Amit Daryanani - RBC Capital Markets

That was my point. I though, I guess, I read it as host was down 4 but you are saying host and switch are down 4%, that still looks you know better than seasonality or seasonal down take. I am not understanding -- does that reflect the fact you are starting to see some benefits from Romley happening. And how do you think that should transpire in June and September? Should we expect that in seasonal trends for a few quarters?

Simon Biddiscombe

So you may be trying to read a little bit too much into it. I think if you look at what our traditional seasonal guide would be, it would be somewhere around down 5%, we have given down 4% at mid-point. I think we are at the very earliest stages of starting to see benefit from QLogic solutions that will ultimately ship in the Romley platforms. But as we have experienced previously Amit, that’s an extended time between the first introductions and the final introductions of server platforms based on new processors. So I think we are beginning to see the benefit of all of the products that we have introduced, of the relationships we have with key OEMs around next generation technologies. But the benefit within the context of this current quarter remains fairly small. The benefit will be enjoyed more so in the June quarter and the September quarter as more of those platforms go to production and our OEM customers have significantly more activity with end-users.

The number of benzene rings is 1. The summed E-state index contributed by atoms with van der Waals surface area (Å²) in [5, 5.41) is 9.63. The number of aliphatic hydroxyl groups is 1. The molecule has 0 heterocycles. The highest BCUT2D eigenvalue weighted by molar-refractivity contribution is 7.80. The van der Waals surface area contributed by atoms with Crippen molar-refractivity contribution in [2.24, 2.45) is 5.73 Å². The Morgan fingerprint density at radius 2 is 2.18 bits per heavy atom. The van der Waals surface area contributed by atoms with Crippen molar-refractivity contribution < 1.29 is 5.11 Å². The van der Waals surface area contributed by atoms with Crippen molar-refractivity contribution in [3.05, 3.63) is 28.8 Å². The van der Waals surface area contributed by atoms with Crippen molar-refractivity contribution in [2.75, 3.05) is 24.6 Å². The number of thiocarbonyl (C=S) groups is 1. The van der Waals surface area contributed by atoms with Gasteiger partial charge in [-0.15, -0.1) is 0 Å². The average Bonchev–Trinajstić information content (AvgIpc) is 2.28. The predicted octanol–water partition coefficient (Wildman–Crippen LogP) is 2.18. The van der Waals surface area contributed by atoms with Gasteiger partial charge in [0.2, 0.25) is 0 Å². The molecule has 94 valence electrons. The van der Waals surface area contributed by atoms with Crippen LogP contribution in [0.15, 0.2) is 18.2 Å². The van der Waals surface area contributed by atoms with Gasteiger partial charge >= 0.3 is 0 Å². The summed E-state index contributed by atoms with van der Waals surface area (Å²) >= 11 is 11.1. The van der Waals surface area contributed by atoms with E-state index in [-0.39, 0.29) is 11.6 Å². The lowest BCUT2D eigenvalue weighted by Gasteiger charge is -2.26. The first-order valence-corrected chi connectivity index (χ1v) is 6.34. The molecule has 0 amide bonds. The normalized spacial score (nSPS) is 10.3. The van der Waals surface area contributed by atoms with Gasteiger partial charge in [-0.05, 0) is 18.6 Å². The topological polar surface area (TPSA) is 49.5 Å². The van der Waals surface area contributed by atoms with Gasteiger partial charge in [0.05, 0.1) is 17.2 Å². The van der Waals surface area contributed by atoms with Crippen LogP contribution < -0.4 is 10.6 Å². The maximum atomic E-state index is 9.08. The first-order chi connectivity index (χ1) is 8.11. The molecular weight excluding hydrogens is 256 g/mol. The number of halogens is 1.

Amit Daryanani - RBC Capital Markets

Got it. And then on the InfiniBand side. Could you just talk about, you know allocate gross margins I think expanding by 80 basis points on the guide and OpEx going down by $4 million. How much of that is because of InfiniBand has been put in as discontinued? Just wanted to get a sense on the impact on the margins.

Amit Daryanani - RBC Capital Markets

It’s a fair question.

Jean Hu

So our InfiniBand business gross margin is lower than our corporate average. So without InfiniBand business largely, our corporate gross margin will improve about 1 percentage point. So it’s fair to say 80 basis points to 100 basis points of improvement without InfiniBand business. On the operating expense side it’s about $4 million a quarter, so that’s about right. That’s the expense associated with the employees and the InfiniBand business.

Simon Biddiscombe

So you are right on the money, Amit. Right. So what we are saying is, look the margin goes up roughly a point sequentially. There is a little bit of -- it’s clearly isn’t significant mix associated with it because we have given you hosting network downfall percent, so you have to look at it within the context of InfiniBand was costing roughly a point of margin.

Operator

Our next question comes from Aaron Rakers with Stifel Nicolaus.

Aaron Rakers - Stifel Nicolaus

Thanks, guys. I just want to go back to -- first of all just to kind of close a loop on my model. What are you assuming the other revenue line does going forward?

Simon Biddiscombe

You should have roughly a million coming out of it.

Jean Hu

Yeah. So it would be about...

Simon Biddiscombe

$2 million.

Jean Hu

Around the $2 million.

Aaron Rakers - Stifel Nicolaus

And as we think...

Simon Biddiscombe

Just to be clear what that was, right, just to be clear. What that represented was service contracts when we sold InfiniBand related products, okay. So it’s primarily service related contracts on InfiniBand related products.